You've heard the expression: "House Rich, Cash Poor.''
That describes the New Orleans Saints' current salary cap situation, even if GM Mickey Loomis doesn't succumb to mounting pressure and extend the contract of 37-year-old quarterback Drew Brees, who reportedly is seeking a new four-year, $100 million deal.
According to Brees' wishes, the two sides must reach agreement before the Saints open the season at noon Sunday against the Oakland Raiders at the Mercedes-Benz Superdome or he'll play out the final year of his current five-year, $100 million deal and probably test free agency in the offseason.
"House Rich, Cash Poor.''
As it applies to the NFL, it means the Saints have a top-shelf quarterback who currently commands approximately 20 percent ($30 million) of the team's overall salary cap, leaving the organization with little wiggle room to make the necessary upgrades to contend for Super Bowl riches.
Let me be perfectly clear about several things:
- Brees is a first ballot Hall of Famer. Period. End of story.
- The NFL is a quarterback-driven league and even a middle tier quarterback these days, with no skins on the wall, commands upwards of $12 to $15 million per year. Thus, Brees deserves every penny he and his agent Tom Condon can extract from the Saints organization, or any other organization should it come to that.
- Critics suggest Brees is greedy, that he should offer the Saints a "hometown discount.'' Poppycock! Don't blame Brees for the team's cap problems. Lay the cap problems at the feet of Loomis, who's responsible for overpaying players like Junior Galette and Jarius Byrd, among others. Those decisions and others have hurt the franchise's ability to stay up with the Joneses (see Carolina) in the NFC South and around the NFL.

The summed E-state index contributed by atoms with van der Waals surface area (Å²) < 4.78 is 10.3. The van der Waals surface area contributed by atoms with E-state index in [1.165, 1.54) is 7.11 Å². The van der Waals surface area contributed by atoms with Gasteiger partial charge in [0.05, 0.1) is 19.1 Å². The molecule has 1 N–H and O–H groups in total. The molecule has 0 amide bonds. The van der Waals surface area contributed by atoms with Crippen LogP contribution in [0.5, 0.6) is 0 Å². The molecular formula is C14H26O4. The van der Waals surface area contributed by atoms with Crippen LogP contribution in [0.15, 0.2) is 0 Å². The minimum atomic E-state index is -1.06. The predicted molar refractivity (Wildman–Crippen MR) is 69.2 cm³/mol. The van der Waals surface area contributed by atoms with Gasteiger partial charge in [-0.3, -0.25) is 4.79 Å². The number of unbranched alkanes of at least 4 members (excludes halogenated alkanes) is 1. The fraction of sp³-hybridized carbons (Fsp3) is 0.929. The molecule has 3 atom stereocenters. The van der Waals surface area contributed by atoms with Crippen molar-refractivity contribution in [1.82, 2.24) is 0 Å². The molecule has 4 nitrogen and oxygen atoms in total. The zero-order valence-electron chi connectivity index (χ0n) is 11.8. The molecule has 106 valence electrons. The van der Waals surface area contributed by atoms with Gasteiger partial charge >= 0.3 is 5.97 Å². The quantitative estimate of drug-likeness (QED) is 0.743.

Window is closing
Here's my position:
It is my contention that the window of opportunity is all but closed on the Saints with Brees under center. And while No. 9 may still have "Game,'' he no longer can carry this team without better players on both sides of the ball.
It takes money to get difference makers. It takes time to build through the draft. It takes savvy football minds to make sound business decisions on a consistent basis. The Saints are "cash poor,'' largely because of recent bad business decisions by the front office and the amount of money that is (and would be in the future) committed to Brees on an annual basis.
Again, I don't blame Brees. It's the nature of the business.
But signing him to a multi-year, mega-buck extension that could feature a guarantee upwards of $40 million to $45 million, at his age and late stage of his career, is absolutely ludicrous.
Let season play out
Let the season play out. If Brees continues to play at a high level and the Saints make the playoffs, then both sides win. Brees will get a good contract next season and beyond in New Orleans, or elsewhere.
If the Saints toy with 8-8 and miss the playoffs again, then no harm, no foul. If that happens, then it's time, perhaps, for both parties to move on. If Brees exits the season unscathed, I definitely see him landing with a contending team in need of a proven QB (Dallas?).
Unfortunately, I see the Saints flirting with 8-8 and sitting out the postseason again.
If so, "House Rich, Cash Poor'' is no longer a viable business model.
Brian Allee-Walsh is a long-time Saints reporter based in New Orleans.